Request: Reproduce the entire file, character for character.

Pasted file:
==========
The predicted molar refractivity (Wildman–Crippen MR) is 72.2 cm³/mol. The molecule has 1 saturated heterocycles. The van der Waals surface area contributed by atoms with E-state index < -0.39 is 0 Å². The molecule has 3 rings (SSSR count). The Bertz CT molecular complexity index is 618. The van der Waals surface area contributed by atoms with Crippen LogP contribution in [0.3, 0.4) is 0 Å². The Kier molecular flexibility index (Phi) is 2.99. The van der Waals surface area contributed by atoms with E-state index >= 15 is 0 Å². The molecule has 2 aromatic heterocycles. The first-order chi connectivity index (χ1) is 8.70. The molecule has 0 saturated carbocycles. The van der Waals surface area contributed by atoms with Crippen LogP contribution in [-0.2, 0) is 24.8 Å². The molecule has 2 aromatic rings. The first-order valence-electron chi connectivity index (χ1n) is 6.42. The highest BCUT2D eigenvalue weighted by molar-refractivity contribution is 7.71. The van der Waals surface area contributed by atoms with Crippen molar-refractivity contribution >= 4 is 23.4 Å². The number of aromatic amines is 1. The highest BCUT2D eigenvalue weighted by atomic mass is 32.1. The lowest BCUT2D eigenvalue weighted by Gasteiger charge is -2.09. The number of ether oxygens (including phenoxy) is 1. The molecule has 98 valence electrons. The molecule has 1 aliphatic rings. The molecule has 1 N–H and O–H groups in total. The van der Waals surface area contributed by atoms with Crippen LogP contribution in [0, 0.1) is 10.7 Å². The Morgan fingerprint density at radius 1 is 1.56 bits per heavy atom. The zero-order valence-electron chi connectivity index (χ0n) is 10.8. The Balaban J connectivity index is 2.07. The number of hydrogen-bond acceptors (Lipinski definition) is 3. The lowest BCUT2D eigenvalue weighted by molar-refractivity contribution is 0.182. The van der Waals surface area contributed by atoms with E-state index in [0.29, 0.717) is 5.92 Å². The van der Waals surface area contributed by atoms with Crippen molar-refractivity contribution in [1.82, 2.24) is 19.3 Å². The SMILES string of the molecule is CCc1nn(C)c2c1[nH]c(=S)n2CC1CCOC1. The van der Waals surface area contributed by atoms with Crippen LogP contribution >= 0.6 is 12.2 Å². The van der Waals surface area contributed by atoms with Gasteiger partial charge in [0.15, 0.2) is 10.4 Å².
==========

The predicted molar refractivity (Wildman–Crippen MR) is 72.2 cm³/mol. The molecule has 1 saturated heterocycles. The van der Waals surface area contributed by atoms with E-state index < -0.39 is 0 Å². The molecule has 3 rings (SSSR count). The Bertz CT molecular complexity index is 618. The van der Waals surface area contributed by atoms with Crippen LogP contribution in [0.3, 0.4) is 0 Å². The Kier molecular flexibility index (Phi) is 2.99. The van der Waals surface area contributed by atoms with E-state index >= 15 is 0 Å². The molecule has 2 aromatic heterocycles. The first-order chi connectivity index (χ1) is 8.70. The molecule has 0 saturated carbocycles. The van der Waals surface area contributed by atoms with Crippen LogP contribution in [-0.2, 0) is 24.8 Å². The molecule has 2 aromatic rings. The first-order valence-electron chi connectivity index (χ1n) is 6.42. The highest BCUT2D eigenvalue weighted by molar-refractivity contribution is 7.71. The van der Waals surface area contributed by atoms with Crippen molar-refractivity contribution >= 4 is 23.4 Å². The number of aromatic amines is 1. The highest BCUT2D eigenvalue weighted by atomic mass is 32.1. The lowest BCUT2D eigenvalue weighted by Gasteiger charge is -2.09. The number of ether oxygens (including phenoxy) is 1. The molecule has 98 valence electrons. The molecule has 1 aliphatic rings. The molecule has 1 N–H and O–H groups in total. The van der Waals surface area contributed by atoms with Crippen LogP contribution in [0, 0.1) is 10.7 Å². The Morgan fingerprint density at radius 1 is 1.56 bits per heavy atom. The zero-order valence-electron chi connectivity index (χ0n) is 10.8. The Balaban J connectivity index is 2.07. The number of hydrogen-bond acceptors (Lipinski definition) is 3. The lowest BCUT2D eigenvalue weighted by molar-refractivity contribution is 0.182. The van der Waals surface area contributed by atoms with E-state index in [0.29, 0.717) is 5.92 Å². The van der Waals surface area contributed by atoms with Crippen molar-refractivity contribution in [1.82, 2.24) is 19.3 Å². The SMILES string of the molecule is CCc1nn(C)c2c1[nH]c(=S)n2CC1CCOC1. The van der Waals surface area contributed by atoms with Crippen LogP contribution >= 0.6 is 12.2 Å². The van der Waals surface area contributed by atoms with Gasteiger partial charge in [0.15, 0.2) is 10.4 Å².